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About Robberbaron

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    MCM Ohana

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  • Location
    Northwest Indiana
  • Full Name
    Robert J. Barron

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  1. I've always liked this kit, and I recall zero assembly problems when I first built it as a kid. My brother did point out to me that technically it's a mish-mash of an 85 and an 86. The interior is correct for an 84/85, since it has the older style gauge cluster, dash, console, and upper door panels/pull straps. These items were redesigned for 1986. Can't recall, the upholstery pattern might possibly have changed then, too. It does have the correct 1986+ door mirrors and alloy wheels. In all honesty, only the biggest MC geeks would ever notice the interior differences. And 30+ years later, many of these 1:1 cars that have managed to survive have been pieced together and rebuilt with parts from different model years, so there's nothing unbelievable about this combination of parts. The Monogram Buick Grand National kit has the correct mirrors to backdate the Monte to a pre-86.
  2. Huh, got my final paragraph to post after I removed a set of parentheses. Maybe that's my 404 solution?
  3. OK, so that woked...next paragraph: Those bowtie versions would be correct as the base hubcaps for converting the 1970 Z-28 kit to an SS - or a base Camaro. Pretty sure they were also the base hubcaps for Novas from about 1971? to 1974.
  4. I'll try to post just my first paragraph: Really hope the original-style "bowtie" poverty caps are provided! If the original tooling for those didn't survive, let's hope that Round 2 accurately recreates them, instead of throwing in some generic baby moons instead.
  5. I got a couple of the recent "Stovebolt" reissues, admit I didn't look real close at those wheels. Need to dig one out and take another look, thanks for the heads up! Actually the JoHan '68 Cadillac "Boss Man" convertible also had a really nice set. A bit narrower than the ones in the '65 Chevelle wagon, about the only demerit is that the openings were molded shut. Very easy to sand the backsides to open them up, though. Pairing them with the '65 wagon Cragars made for a nice big & little set, which I used for a '70s style street machine Revell '69 Camaro back in the nineties.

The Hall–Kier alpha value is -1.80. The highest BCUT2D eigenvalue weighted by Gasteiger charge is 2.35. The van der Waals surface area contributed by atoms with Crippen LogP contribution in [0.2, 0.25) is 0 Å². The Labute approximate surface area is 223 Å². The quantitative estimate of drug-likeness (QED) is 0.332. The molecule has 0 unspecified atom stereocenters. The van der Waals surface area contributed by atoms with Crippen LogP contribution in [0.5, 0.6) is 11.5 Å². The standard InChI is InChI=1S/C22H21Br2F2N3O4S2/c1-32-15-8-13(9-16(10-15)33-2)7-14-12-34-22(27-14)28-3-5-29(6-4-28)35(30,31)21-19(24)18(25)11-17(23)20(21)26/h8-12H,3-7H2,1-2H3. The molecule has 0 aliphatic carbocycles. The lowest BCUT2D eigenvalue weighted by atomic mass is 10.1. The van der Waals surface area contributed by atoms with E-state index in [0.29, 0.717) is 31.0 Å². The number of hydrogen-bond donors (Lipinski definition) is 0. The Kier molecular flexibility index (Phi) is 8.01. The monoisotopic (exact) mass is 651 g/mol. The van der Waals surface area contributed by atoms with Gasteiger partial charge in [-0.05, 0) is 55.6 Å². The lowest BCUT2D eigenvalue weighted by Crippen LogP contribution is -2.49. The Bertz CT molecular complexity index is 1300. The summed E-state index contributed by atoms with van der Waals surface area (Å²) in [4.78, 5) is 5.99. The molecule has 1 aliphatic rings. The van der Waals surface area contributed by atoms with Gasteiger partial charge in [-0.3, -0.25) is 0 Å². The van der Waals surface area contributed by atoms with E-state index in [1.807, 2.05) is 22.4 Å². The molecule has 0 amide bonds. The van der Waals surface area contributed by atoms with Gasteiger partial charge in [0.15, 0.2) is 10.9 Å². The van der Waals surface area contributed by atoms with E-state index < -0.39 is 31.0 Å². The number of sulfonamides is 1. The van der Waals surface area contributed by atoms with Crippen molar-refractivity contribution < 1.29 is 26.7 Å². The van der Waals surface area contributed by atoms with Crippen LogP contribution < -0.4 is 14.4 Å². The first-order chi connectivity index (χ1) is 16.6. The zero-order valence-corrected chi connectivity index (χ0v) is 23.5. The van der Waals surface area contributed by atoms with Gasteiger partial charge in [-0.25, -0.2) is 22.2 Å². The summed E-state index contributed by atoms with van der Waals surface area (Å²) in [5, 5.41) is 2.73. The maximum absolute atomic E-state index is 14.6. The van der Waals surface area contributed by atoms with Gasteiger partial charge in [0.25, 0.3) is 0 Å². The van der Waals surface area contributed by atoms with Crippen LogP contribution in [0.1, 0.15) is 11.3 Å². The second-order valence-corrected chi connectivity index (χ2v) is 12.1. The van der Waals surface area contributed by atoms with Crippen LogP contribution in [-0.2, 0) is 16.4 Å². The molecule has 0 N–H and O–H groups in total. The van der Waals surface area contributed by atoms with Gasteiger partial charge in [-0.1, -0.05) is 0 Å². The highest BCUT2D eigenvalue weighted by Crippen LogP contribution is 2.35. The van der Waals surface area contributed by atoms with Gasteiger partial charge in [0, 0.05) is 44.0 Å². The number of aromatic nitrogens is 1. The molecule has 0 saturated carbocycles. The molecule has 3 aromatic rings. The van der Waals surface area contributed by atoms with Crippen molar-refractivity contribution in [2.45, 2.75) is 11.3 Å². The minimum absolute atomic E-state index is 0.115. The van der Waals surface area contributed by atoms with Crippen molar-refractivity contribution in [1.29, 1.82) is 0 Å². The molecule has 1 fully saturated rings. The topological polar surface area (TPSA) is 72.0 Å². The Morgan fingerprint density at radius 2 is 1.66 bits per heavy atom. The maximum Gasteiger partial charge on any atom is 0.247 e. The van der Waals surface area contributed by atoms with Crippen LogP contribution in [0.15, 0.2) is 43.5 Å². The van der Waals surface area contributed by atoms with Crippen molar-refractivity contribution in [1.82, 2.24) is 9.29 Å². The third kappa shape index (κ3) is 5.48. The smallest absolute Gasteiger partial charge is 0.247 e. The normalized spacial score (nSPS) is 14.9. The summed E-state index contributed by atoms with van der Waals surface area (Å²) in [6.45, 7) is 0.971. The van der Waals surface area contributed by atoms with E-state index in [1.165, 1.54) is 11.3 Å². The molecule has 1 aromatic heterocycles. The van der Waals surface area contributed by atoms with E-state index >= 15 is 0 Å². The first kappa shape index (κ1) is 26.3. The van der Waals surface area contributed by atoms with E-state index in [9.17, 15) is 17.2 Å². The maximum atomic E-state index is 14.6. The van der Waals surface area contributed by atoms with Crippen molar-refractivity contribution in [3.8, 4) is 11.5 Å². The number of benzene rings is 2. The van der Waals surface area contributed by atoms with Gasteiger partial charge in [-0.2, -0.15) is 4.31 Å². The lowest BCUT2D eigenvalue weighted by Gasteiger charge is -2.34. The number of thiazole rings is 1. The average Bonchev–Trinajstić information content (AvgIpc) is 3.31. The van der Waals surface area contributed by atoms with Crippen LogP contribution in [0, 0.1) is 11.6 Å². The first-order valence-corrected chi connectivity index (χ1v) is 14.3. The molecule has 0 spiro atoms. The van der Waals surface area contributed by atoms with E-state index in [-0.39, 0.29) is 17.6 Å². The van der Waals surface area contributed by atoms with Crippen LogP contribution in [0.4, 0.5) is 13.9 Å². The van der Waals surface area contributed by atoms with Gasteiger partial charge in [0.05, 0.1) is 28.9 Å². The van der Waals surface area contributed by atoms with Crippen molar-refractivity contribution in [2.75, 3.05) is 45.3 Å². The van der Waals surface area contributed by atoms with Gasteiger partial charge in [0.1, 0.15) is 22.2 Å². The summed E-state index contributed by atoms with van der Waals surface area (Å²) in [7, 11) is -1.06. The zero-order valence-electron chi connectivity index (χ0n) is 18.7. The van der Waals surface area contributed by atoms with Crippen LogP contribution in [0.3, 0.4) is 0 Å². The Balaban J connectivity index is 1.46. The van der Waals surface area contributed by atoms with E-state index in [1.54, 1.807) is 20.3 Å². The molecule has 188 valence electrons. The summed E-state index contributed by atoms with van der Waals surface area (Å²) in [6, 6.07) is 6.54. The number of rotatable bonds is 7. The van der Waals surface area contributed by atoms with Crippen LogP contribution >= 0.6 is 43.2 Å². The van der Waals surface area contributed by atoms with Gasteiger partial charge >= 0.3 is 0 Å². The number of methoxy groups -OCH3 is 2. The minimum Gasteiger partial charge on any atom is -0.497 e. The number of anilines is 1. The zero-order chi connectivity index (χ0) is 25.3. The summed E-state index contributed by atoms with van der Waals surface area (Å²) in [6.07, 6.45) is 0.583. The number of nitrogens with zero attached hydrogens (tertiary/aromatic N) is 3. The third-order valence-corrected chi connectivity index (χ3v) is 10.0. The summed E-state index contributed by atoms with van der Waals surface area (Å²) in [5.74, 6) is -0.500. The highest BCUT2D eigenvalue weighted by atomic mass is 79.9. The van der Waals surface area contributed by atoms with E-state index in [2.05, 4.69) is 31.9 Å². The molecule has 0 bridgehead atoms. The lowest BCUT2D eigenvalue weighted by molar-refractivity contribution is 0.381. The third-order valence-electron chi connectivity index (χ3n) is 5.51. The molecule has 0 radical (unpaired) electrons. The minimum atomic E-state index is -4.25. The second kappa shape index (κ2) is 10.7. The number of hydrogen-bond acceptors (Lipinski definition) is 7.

6. IMHO, the Cragar S/S rims in this kit are the most "correct looking" versions that I've seen in any kit (of course the same applies to the sister 1965 El Camino). Center cap size and detailing look just right, and the shape of the spokes seems spot on too. So many other kits seem to get one of these aspects wrong.
  7. Betcha I can guess the other 2 builds in your planned set
  8. Last week there were no markdowns at the Hobart, IN store. Stopped in today and nearly all the clearance kits are gone - lots of empty spaces. Snagged the last MPC Mount'N Goat Jeep. Wasn't on my to-get list, but at $7.49, it's in parts kit territory. Only other thing of interest was one last '66 Suburban, but I already have the one I need, so I left that one for the next guy. They still had multiple AMT '23 T Delivery Vans, but nobody cares about those.
  9. Steve, years ago my brother scored a '73 Caprice built-up kit, and we compared it to the '76 Caprice. We were surprised by the differences and came to the exact same conclusion as you. If that body tool still exists, it seems like it would be very easy to combine with the '76 Caprice chassis/mechanicals.
  10. Don't forget, the currently available 1970 Impala from Round 2 is the AMT version. MPC had their own separate 1970 Impala kit, which was updated from their 1969 Impala SS 427 tool. The MPC '70 Impala retained the bucket/console interior from the '69, even though they had been discontinued for the '70 MY. I believe it even still has the SS fender badges. The MPC '70 Impala convertible WAS released in a goofy "The Bat Machine" version, but I believe it could still be built factory stock, so I don't believe that tooling was butchered, either. We don't really need a different 1970 Impala, since we still have the AMT '70. However, it seems like the MPC '70 could be pretty easily backdated into a '69 SS 427, which again would fill a gap that currently exists. (also assuming the MPC 1970 Impala body/interior/glass tooling still exists)
  11. I've also had the same thoughts on the MPC '68 Impala. It's pretty well known that the chassis and drivetrain were reused all the way through the '76 annual, but as Snake noted, the '69 body was completely different, including the roofline, so.we.know the '68 didn't get modified for that. I also don't know of any custom butchery of the '68 body, so theoretically the body, interior and glass tooling COULD still exist, if they weren't simply scrapped at some point. I have a personal attachment to '68 Impalas, since we had a 1:1 as our family car back in the day. If the remaining '68 components did still exist, it would be a dream come true if Round 2 did a mashup with the new tool '67 Impala mechanicals/chassis. That and the '69 are the only missing links in the Impala chain nowadays.
  12. C'mon, who's not itching for a set of "sawblade" directional 3-spokes to slap on their latest build?
  13. Correct, Rob. I believe it was available not only in the Supreme body style (maybe as part of the Salon package?), but it was also available in the 442 in the ugly "humpback" fastback body style. About 15 years ago I stumbled onto one of those in a local Pick & Pull yard, and pulled the pedal/linkage/Z-bar assembly to resell. It was a very strangely optioned car with no center console.
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